New evidence supports thrombolysis in presence of contraindications

Published on January 25, 2013 at 5:15 PM · No Comments

By Joanna Lyford, Senior medwireNews Reporter

A Norwegian study offers further evidence to support the use of intravenous thrombolysis to treat stroke even in patients with contraindications to the drug.

The analysis found that treatment with tissue plasminogen activator (tPA) improved short-term outcomes and mortality to a similar extent in stroke patients with and without contraindications.

Accordingly, the researchers say that more randomized trials are needed to clarify which patients should and should not be considered for tPA therapy.

Norwegian national guidelines for use of tPA in ischemic stroke patients at the time of the study derived from the strict exclusion criteria of early thrombolytic trials, few of which are evidence-based, explain Christopher Kvistad (University of Bergen) and team.

"As a result, only 2-4% of the ischemic stroke patients receive intravenous thrombolysis, even though 20-30% arrive within 3 hours after symptom onset," they write.

To investigate, the team analyzed outcomes of 265 patients admitted to Haukeland University Hospital with acute cerebral infarction or transient ischemic attack (TIA) between 2006 and 2011.

All patients received tPA within 4.5 hours of symptom onset despite 135 of the patients (50.9%) having contraindications, as judged by national guidelines.

Contraindications included age over 80 years (n=75), systolic blood pressure above 185 mmHg (n=47), diastolic blood pressure above 110 mmHg (n=21), prior stroke or diabetes mellitus (n=6), and prior cerebral hemorrhage (n=3).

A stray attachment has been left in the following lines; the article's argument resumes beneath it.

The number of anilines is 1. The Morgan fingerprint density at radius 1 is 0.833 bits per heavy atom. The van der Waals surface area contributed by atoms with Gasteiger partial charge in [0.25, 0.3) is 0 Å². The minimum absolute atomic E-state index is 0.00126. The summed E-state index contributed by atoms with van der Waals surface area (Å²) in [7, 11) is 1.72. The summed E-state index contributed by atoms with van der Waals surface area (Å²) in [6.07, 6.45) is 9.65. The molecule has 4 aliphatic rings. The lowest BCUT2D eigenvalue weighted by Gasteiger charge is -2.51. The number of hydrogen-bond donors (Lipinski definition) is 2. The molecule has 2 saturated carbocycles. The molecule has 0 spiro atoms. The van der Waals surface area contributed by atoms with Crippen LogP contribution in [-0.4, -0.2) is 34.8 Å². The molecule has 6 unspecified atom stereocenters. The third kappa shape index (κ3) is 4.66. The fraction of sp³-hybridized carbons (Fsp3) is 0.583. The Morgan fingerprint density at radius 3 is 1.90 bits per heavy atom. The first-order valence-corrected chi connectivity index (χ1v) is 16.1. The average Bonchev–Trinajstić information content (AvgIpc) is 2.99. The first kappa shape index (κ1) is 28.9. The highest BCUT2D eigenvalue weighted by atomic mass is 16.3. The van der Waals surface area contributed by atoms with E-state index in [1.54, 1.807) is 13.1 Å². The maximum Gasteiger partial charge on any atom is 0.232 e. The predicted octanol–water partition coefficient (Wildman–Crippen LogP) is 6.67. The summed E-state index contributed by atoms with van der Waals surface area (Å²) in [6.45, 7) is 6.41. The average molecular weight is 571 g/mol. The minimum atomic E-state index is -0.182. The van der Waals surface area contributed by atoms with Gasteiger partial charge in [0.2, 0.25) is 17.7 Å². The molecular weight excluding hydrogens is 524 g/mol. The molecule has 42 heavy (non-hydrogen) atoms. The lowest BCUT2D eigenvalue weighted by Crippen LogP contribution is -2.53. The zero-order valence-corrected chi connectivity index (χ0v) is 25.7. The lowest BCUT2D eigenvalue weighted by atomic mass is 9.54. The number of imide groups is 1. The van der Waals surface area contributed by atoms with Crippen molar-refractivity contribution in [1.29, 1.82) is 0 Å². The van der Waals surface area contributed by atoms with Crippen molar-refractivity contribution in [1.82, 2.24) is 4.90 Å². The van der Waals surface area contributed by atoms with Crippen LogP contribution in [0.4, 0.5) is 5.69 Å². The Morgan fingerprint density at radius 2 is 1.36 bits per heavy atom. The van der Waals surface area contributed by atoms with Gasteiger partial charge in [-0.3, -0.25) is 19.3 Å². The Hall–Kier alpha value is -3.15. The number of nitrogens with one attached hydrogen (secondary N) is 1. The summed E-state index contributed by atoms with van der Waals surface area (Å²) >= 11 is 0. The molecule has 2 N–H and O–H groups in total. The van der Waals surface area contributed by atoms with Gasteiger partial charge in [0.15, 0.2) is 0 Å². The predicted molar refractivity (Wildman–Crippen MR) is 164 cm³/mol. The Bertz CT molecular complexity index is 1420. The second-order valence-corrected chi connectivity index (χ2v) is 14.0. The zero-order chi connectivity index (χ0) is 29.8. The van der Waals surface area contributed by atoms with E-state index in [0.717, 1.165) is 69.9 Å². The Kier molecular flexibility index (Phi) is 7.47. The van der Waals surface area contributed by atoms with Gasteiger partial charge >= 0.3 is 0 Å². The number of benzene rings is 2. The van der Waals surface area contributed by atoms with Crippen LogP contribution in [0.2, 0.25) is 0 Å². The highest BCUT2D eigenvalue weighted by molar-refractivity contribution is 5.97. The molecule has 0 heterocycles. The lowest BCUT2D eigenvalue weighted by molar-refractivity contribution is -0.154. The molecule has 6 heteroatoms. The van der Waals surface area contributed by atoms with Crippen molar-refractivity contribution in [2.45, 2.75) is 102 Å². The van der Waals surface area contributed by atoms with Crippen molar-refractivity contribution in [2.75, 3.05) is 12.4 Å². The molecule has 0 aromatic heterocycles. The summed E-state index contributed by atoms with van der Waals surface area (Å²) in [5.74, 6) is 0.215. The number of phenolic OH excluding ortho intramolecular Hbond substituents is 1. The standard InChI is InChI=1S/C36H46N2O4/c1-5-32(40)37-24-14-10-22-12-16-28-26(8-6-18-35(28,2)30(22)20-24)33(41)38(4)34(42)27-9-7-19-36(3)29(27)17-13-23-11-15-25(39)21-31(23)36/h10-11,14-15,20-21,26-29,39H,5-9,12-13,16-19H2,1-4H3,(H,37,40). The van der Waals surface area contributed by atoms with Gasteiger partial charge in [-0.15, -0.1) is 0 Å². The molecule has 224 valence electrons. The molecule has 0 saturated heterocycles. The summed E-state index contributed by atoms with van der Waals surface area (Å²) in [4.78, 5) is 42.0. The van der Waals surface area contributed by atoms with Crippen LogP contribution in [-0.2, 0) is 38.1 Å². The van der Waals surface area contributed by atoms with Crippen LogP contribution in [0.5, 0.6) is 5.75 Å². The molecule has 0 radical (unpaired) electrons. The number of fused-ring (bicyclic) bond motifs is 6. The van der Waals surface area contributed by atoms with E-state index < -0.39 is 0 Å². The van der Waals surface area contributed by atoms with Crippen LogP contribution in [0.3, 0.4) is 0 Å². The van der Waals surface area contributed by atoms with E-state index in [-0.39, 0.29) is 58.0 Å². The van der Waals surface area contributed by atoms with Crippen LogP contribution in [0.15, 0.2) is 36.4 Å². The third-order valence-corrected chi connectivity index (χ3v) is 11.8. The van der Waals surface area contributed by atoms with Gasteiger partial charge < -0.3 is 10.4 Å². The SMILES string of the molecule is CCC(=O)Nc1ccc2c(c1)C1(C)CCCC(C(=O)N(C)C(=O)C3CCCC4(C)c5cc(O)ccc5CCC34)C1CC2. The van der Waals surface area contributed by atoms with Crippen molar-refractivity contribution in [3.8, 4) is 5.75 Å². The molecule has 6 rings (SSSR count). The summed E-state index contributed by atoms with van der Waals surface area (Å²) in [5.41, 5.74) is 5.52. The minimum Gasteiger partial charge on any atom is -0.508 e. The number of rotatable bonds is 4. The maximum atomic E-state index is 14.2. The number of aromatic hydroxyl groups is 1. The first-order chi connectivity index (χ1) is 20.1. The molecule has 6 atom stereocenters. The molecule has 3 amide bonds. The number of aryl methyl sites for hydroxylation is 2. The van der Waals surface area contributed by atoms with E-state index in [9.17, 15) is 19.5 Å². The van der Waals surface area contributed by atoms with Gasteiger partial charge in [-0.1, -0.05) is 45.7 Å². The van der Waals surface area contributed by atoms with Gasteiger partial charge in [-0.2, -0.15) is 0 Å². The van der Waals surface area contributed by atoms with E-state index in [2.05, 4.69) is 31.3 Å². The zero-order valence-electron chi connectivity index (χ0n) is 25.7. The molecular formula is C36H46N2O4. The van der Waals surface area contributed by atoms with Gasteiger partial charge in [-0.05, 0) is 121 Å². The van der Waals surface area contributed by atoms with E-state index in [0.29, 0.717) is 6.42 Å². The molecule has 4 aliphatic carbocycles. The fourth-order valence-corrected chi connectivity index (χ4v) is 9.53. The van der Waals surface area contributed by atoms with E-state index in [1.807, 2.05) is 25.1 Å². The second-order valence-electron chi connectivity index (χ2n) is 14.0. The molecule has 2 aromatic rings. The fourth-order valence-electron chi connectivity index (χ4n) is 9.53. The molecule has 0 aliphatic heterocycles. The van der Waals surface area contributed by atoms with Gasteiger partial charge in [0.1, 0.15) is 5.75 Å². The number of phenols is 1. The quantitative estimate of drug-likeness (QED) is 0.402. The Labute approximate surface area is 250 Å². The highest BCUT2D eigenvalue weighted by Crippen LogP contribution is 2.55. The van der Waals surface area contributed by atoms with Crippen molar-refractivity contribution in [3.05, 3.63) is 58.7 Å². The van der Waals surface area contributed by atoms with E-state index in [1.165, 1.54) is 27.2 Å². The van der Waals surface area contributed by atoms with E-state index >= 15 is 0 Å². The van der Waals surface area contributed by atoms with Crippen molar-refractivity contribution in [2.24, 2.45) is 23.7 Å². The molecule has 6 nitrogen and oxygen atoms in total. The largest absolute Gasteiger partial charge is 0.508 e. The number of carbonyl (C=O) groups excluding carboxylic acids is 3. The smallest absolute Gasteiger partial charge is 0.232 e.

Reporting their findings in Acta Neurologica Scandinavica, Kvistad et al say that patients in whom tPA was contraindicated tended to be older and have more severe strokes than those without contraindications.

Despite these differences, patients with contraindications had a similar rate of clinical improvement as those without contraindications, as well as a similar rate of symptomatic intracerebral hemorrhage (SICH).

However, patients with contraindications also showed a trend to less favorable outcomes and higher mortality than those without contraindications.

In logistic regression analysis, stroke severity was the only significant independent predictor of either disability or 30-day mortality; the presence or otherwise of contraindications was not independently associated with outcomes, after adjusting for baseline differences.

Finally, short-term outcomes and mortality were similar between patients with contraindications who received tPA and patients with contraindications who did not receive tPA, Kvistad et al remark.

The researchers conclude: "Our study showed that tPA can be administered safely in ischemic stroke patients with formal contraindications to tPA. The presence of contraindications did not lead to an increase in SICHs.

"Prospective randomized trials are imperative to clarify the need for a re-evaluation of the current contraindications to tPA."

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